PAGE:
“Thanks again for meeting with me today; I really appreciate your time and look forward to hearing from you,” followed by silence, is not a great outcome (for you or the company), but “I hope we can connect soon about [specific question],” is fine. You may never hear back from them at all, but it’s better than silence!
8. Ask what you could improve.
If you’re using a third-party recruiter, ask for feedback on what you’re doing right and what you could improve. Whether it’s your resume, the way you answer questions, or any other part of the process, there is always room for improvement.
9. Ask about the experience they are looking for.
If they say no to this question (or don’t answer), ask if your lack of experience in certain areas would be a problem. This isn’t about getting training during their onboarding program; it’s about whether the hiring manager thinks that without that experience, you’ll have some significant gaps in knowledge once you start working for them.
10. Ask how long it will take to get an answer after your face-to-face interview.
This is an advanced scheduling question in that the expected answer will be something along the lines of “within two weeks.” They may then schedule a phone call for this purpose or give you a range (e.g. “We should have an answer for you by Friday.”)
11. Ask what happens if their team decides they need to interview more candidates.
If it’s truly exclusive when they raise their hand, ask them when they might come back to re-interview candidates who didn’t get an offer.
12. Ask about their concerns.
If possible, meet with your hiring manager one-on-one, which gives you a chance to specifically address any concerns about your ability to do the job that person has. This is less about the hiring manager’s concerns than it is about finding out what they are because if you know what they are then, you can come up with counter-arguments that show them their fears aren’t based in reality (and thus shouldn’t keep them from hiring you.)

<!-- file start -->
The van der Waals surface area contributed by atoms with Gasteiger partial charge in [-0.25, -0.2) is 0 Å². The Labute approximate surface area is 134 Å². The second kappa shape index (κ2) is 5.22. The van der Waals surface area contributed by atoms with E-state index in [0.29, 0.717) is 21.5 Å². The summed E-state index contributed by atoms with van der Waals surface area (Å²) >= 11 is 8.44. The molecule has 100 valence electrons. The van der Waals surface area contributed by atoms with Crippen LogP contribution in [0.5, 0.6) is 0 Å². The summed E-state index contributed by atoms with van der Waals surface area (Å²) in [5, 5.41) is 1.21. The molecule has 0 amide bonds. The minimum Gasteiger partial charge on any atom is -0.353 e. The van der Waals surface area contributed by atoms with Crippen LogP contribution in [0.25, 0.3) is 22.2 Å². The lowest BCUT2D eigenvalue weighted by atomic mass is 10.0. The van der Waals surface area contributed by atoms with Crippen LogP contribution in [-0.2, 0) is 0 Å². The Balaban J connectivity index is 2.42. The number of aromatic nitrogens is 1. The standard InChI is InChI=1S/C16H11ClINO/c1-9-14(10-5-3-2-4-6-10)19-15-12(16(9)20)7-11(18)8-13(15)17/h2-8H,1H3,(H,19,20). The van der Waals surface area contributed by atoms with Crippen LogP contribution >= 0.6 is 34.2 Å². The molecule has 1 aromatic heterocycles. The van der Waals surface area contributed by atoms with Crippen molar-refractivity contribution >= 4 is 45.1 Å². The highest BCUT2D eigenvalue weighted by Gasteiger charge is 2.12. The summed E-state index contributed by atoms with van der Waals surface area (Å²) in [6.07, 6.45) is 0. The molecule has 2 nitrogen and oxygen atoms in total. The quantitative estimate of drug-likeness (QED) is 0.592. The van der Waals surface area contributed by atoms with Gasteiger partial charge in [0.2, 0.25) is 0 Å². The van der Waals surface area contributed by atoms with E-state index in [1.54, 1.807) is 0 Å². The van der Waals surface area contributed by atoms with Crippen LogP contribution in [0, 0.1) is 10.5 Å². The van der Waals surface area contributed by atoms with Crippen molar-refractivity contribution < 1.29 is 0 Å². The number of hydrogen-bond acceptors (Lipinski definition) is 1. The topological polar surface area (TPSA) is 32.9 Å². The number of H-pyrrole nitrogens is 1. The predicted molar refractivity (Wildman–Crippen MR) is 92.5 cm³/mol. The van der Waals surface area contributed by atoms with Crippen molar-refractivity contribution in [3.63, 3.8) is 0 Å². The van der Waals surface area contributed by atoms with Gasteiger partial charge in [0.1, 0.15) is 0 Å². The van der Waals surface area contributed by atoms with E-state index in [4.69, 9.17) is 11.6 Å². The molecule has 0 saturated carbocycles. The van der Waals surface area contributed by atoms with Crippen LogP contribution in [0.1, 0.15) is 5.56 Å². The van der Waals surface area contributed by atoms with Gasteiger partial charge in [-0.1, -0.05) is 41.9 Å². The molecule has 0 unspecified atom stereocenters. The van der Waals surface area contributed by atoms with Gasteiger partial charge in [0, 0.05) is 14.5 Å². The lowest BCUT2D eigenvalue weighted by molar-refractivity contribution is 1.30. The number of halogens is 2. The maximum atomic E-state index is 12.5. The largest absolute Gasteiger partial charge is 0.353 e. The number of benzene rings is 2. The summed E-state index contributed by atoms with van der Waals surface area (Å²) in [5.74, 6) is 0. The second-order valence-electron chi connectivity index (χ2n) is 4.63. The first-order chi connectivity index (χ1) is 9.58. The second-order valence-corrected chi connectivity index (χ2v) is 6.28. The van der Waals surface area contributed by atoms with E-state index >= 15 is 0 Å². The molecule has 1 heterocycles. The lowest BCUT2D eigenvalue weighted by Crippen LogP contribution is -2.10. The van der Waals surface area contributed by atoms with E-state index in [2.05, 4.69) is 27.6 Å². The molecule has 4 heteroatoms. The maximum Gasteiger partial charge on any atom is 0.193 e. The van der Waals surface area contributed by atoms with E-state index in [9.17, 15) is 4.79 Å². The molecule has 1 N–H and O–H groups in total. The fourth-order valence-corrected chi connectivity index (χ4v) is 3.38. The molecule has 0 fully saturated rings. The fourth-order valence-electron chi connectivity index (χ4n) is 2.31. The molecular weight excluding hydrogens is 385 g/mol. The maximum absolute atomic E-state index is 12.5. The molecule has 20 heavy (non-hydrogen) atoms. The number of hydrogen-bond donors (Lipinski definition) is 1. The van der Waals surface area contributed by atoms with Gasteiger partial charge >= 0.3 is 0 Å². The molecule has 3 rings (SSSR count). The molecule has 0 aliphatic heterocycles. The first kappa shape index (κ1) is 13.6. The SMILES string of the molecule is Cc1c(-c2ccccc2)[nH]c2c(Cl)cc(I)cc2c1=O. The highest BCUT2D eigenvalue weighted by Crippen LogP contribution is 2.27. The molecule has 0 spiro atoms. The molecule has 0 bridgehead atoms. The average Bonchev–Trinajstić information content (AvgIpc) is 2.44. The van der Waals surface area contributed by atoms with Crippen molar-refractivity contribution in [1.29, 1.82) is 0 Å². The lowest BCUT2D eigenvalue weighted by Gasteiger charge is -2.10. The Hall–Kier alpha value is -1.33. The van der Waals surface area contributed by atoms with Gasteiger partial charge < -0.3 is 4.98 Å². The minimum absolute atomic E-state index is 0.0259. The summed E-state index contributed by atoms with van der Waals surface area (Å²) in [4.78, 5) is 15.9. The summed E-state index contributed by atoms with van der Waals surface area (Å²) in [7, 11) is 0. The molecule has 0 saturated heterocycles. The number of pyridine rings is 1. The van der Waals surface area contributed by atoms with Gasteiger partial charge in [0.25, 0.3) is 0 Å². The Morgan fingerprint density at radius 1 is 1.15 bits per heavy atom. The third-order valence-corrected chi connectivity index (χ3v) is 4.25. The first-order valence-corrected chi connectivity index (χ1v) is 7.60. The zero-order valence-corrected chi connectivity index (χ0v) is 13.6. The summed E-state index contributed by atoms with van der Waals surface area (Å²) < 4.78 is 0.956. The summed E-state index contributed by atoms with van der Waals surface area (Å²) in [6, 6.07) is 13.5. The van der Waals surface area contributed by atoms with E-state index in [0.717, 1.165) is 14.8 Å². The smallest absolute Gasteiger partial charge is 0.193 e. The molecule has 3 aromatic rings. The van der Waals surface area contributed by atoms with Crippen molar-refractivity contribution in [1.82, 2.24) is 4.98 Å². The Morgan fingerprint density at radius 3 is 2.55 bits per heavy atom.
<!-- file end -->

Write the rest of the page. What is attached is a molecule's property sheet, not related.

13. Ask about the salary.
Asking this question shows your interest in (and commitment to) working for the company, which goes a long way toward getting an offer. Use phrasing like “I’d like to work here” or “I’m excited about the possibility of joining your team.” That said, never lie in an interview; if asked how much salary you’re looking for and you name a figure without knowing what they’re offering, that’s a big red flag. Be sure you know the range before you go in for an interview, so you don’t mess up when it comes time to answer.
14. Ask about your roles.
This is another way of asking, “What would I be doing if we weren’t discussing the specifics of my role,” and a good opportunity to see what you’ll be expected to do once hired. It’s also a potential lead-in to questions about training or educational opportunities/certifications that could help your career at that company (if relevant.)
You may be wondering what to do if you have some lingering questions after your second interview. Keep in mind that the hiring manager likely has a lot of other interviews and tasks they need to tend to, so this is not always possible for them. That’s why it can help if you come prepared with any last-minute questions before your interview.
If there are any topics or aspects of the company culture that were unclear from reading their website, ask about those during the conversation. This way, when you get asked, “Do we still want to hire you?” in the end, your answer will always be yes!